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EU's Article 29 Working Party Provides Substantial Guidance

22 July 2010

Quentin Archer, a partner in the London Office of Hogan Lovells, provides this report

The Article 29 Working Party (set up under Article 29 of the European Data Protection Directive) has been very productive over the last month as the summer holidays approach, issuing four opinions, one report and one set of FAQs.  In recent years we have come to expect these spikes in publications at the middle and end of each year, which are perhaps more a product of the Working Party's internal approvals process than any indication of unusual activity. 

Behavioral Advertising

In June, the Working Party issued Opinion 2/2010 (WP171) on online behavioral advertising.  The Working Party notes that both the E-Privacy Directive and the Data Protection Directive are relevant to online behavioral advertising, and goes into some detail on the requirements of the E-Privacy Directive (amended in 2009) that cookies should be employed for this purpose only with the informed consent of users.  It recommends that advertising network providers should limit in time the scope of consents given by users, offer the possibility for consents to be revoked easily and create visible tools to be displayed where monitoring takes place.  In relation to general data protection obligations, it emphasizes the importance of transparency regarding processing of personal data and points out that the responsibility for ensuring transparency will be shared between different service providers in relation to behavioral advertising.  However, the Working Party does not prescribe how legal obligations should be fulfilled from a technological point of view, and instead invites industry to undertake a dialog with it to explore how the legal framework set out in the Opinion can be satisfied.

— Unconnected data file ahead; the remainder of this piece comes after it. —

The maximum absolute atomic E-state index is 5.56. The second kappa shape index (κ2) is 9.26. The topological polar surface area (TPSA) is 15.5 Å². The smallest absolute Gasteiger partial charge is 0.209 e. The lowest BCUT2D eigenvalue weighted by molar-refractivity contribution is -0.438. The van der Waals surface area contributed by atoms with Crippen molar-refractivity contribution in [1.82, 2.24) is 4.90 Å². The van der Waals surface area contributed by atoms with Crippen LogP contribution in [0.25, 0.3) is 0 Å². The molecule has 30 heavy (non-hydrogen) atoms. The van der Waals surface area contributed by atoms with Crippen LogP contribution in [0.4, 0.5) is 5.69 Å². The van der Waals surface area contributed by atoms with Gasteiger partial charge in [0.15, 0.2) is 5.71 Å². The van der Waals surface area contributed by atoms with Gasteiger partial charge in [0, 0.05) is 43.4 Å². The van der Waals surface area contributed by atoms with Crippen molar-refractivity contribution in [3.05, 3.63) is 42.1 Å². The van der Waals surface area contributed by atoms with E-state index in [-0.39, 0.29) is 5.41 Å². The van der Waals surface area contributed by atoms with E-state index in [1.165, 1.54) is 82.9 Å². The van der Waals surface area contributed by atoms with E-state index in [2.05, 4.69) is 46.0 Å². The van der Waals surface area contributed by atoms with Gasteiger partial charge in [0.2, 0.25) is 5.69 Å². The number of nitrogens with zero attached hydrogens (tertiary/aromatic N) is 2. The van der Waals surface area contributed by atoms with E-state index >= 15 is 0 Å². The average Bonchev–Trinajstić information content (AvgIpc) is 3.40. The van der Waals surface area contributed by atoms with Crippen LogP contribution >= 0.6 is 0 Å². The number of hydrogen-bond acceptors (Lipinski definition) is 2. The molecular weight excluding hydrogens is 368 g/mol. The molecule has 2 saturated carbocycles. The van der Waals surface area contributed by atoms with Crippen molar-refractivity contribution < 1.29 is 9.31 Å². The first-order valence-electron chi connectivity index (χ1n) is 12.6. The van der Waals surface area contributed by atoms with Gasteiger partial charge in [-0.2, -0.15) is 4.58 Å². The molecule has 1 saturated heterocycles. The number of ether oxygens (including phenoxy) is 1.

For a more detailed discussion of the provisions of this opinion, see our analysis here.

Controller-Processor Standard Clauses

On 12th July 2010, the Working Party issued FAQs (WP176) designed to address issues raised by the entry into force of the Commission Decision of 5th February 2010 on the new controller-processor standard clauses.  Several of the FAQs address the situation where personal data is transferred from an EEA-based controller to an EEA-based processor and then to a non-EEA-based sub-processor, which is not specifically contemplated by the new clauses.  As the new clauses cannot be used to effect this, the Working Party suggests different solutions to address the problem.  The remainder of the FAQs answer a variety of questions which might arise where the processor to whom the data are transferred is located outside the EEA, such as whether a data exporter's consent to sub-processing must be specific or can be general, and whether sub-processing agreements can be made in respect of more than one data exporter.

Data Retention

On 13th July, the Article 29 Working Party issued Report 01/2010 (WP172) on its second joint enforcement action, which concerned the implementation of the Data Retention Directive (Directive 2006/24/EC).  The Data Retention Directive derogates from the provisions of the E-Privacy Directive by requiring Member States to ensure that certain categories of communications data are retained for periods of not less than six months and not more than two years.  This is in contrast to the general principle in Article 6 of the E-Privacy Directive, which requires such data to be erased or anonymised when it is no longer needed for the purposes of the transmission of a communication.